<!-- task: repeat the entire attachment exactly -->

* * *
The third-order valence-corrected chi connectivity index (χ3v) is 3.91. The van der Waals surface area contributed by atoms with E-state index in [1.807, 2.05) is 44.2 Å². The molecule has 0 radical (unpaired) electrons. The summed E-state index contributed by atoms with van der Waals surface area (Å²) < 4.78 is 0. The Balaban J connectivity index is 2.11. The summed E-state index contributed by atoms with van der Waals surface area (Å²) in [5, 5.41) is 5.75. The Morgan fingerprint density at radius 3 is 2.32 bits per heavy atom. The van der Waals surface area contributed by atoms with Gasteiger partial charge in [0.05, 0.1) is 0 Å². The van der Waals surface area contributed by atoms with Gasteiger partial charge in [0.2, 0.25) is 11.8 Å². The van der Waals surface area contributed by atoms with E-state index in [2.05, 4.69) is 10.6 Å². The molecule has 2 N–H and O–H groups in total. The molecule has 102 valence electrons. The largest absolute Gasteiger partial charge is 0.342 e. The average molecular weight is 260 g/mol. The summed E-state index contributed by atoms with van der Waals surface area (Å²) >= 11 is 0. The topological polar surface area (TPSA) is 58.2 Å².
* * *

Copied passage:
The third-order valence-corrected chi connectivity index (χ3v) is 3.91. The van der Waals surface area contributed by atoms with E-state index in [1.807, 2.05) is 44.2 Å². The molecule has 0 radical (unpaired) electrons. The summed E-state index contributed by atoms with van der Waals surface area (Å²) < 4.78 is 0. The Balaban J connectivity index is 2.11. The summed E-state index contributed by atoms with van der Waals surface area (Å²) in [5, 5.41) is 5.75. The Morgan fingerprint density at radius 3 is 2.32 bits per heavy atom. The van der Waals surface area contributed by atoms with Gasteiger partial charge in [0.05, 0.1) is 0 Å². The van der Waals surface area contributed by atoms with Gasteiger partial charge in [0.2, 0.25) is 11.8 Å². The van der Waals surface area contributed by atoms with E-state index in [2.05, 4.69) is 10.6 Å². The molecule has 2 N–H and O–H groups in total. The molecule has 102 valence electrons. The largest absolute Gasteiger partial charge is 0.342 e. The average molecular weight is 260 g/mol. The summed E-state index contributed by atoms with van der Waals surface area (Å²) >= 11 is 0. The topological polar surface area (TPSA) is 58.2 Å².